Circa 2009 Av. Juarez, Centro Historico - Mexico City.Read More
Transporte público en el D.F.Read More
Chasing light and shadows in Mexico City's historic downtown area. A lot has changed since I first came to know this area. I worked here for five years. Though I don't commute into the area everyday as I did then, much of my photography is executed in this very exciting niche of this vast urban space.
This image was made in 2011 when I was exploring what seeing from difference perspectives does to a composition. In the process I was attempting to break a rut in creativity by shooting outside my comfort zone. This one involved protestors marching towards me while I set the DSLR on the floor.
Seeing is all about perspective and relative to where you stand. Two people can't see the same object from where they stand if one of them has his eyes closed or something obstructing their vision from a given angle.
One of my initial images circa 2006. I had asked him to pose for the shot; instead, he began to blow into the crucible. When I first came to Mexico, and until recently, you could find these shaman all over the city's largest municipal square -- El Zocalo. I speculate a recent policy move by the federal district authorities has kept them from operating in the area; It has been a while since I've witnessed any shaman executing their alternate medicinal practices at the Zocalo. Instead they have been dispersed to other parts of the downtown area and in dwindling numbers.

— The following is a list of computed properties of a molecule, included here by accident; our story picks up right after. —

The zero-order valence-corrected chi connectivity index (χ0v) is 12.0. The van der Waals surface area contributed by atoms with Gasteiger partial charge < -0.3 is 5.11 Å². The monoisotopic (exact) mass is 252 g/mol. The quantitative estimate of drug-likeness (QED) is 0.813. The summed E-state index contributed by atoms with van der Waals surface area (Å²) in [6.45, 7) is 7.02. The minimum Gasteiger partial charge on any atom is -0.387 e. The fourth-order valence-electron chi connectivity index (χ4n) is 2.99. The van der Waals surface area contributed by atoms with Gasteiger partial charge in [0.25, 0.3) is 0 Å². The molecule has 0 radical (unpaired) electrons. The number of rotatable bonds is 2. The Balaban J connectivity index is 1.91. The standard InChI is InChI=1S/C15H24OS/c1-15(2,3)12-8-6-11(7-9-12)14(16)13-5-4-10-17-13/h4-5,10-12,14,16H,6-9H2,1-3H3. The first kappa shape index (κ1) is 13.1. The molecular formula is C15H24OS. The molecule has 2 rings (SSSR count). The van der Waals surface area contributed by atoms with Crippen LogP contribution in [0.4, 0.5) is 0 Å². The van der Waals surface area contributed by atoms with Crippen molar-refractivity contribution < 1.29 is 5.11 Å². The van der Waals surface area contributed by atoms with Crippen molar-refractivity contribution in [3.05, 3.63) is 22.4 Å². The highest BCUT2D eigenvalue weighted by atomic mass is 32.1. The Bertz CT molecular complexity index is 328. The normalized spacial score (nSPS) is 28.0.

Rear view of a street performer's wings and hand. Some say this subject matter is easy for street photography, but then again I am not a street photographer, just a dude who likes photography and sometimes takes photos on the street.Read More
I had been struggling with the title of my blog for some time. There was something about it that bothered me as being too long missing the point. It also felt a bit unoriginal. I did not want to lose the quintessence of my personal obsession with the concepts of transcendence and brevity, so I did some research and rested on the Greek word for ephemeral: ephemeros.Read More